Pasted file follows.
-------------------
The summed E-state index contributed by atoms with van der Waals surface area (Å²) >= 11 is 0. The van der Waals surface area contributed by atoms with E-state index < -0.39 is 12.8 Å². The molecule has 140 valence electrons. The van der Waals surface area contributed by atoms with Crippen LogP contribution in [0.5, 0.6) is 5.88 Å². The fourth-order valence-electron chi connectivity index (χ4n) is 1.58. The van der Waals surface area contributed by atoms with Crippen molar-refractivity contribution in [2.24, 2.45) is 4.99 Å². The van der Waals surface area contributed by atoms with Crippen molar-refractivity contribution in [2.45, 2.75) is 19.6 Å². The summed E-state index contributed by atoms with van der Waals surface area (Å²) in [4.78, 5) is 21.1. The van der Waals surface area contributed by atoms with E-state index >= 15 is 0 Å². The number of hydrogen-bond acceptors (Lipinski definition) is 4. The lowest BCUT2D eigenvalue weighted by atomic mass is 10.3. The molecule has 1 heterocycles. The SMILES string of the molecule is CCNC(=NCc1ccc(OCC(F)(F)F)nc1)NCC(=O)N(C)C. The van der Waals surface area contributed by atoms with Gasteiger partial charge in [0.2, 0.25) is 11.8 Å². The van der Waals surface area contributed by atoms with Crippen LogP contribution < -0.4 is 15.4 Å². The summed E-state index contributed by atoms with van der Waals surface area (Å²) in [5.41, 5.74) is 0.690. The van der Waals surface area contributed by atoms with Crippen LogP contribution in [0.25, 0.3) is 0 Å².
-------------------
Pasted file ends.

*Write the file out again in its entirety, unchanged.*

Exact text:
The summed E-state index contributed by atoms with van der Waals surface area (Å²) >= 11 is 0. The van der Waals surface area contributed by atoms with E-state index < -0.39 is 12.8 Å². The molecule has 140 valence electrons. The van der Waals surface area contributed by atoms with Crippen LogP contribution in [0.5, 0.6) is 5.88 Å². The fourth-order valence-electron chi connectivity index (χ4n) is 1.58. The van der Waals surface area contributed by atoms with Crippen molar-refractivity contribution in [2.24, 2.45) is 4.99 Å². The van der Waals surface area contributed by atoms with Crippen molar-refractivity contribution in [2.45, 2.75) is 19.6 Å². The summed E-state index contributed by atoms with van der Waals surface area (Å²) in [4.78, 5) is 21.1. The van der Waals surface area contributed by atoms with E-state index >= 15 is 0 Å². The number of hydrogen-bond acceptors (Lipinski definition) is 4. The lowest BCUT2D eigenvalue weighted by atomic mass is 10.3. The molecule has 1 heterocycles. The SMILES string of the molecule is CCNC(=NCc1ccc(OCC(F)(F)F)nc1)NCC(=O)N(C)C. The van der Waals surface area contributed by atoms with Gasteiger partial charge in [0.2, 0.25) is 11.8 Å². The van der Waals surface area contributed by atoms with Crippen LogP contribution < -0.4 is 15.4 Å². The summed E-state index contributed by atoms with van der Waals surface area (Å²) in [5.41, 5.74) is 0.690. The van der Waals surface area contributed by atoms with Crippen LogP contribution in [0.25, 0.3) is 0 Å².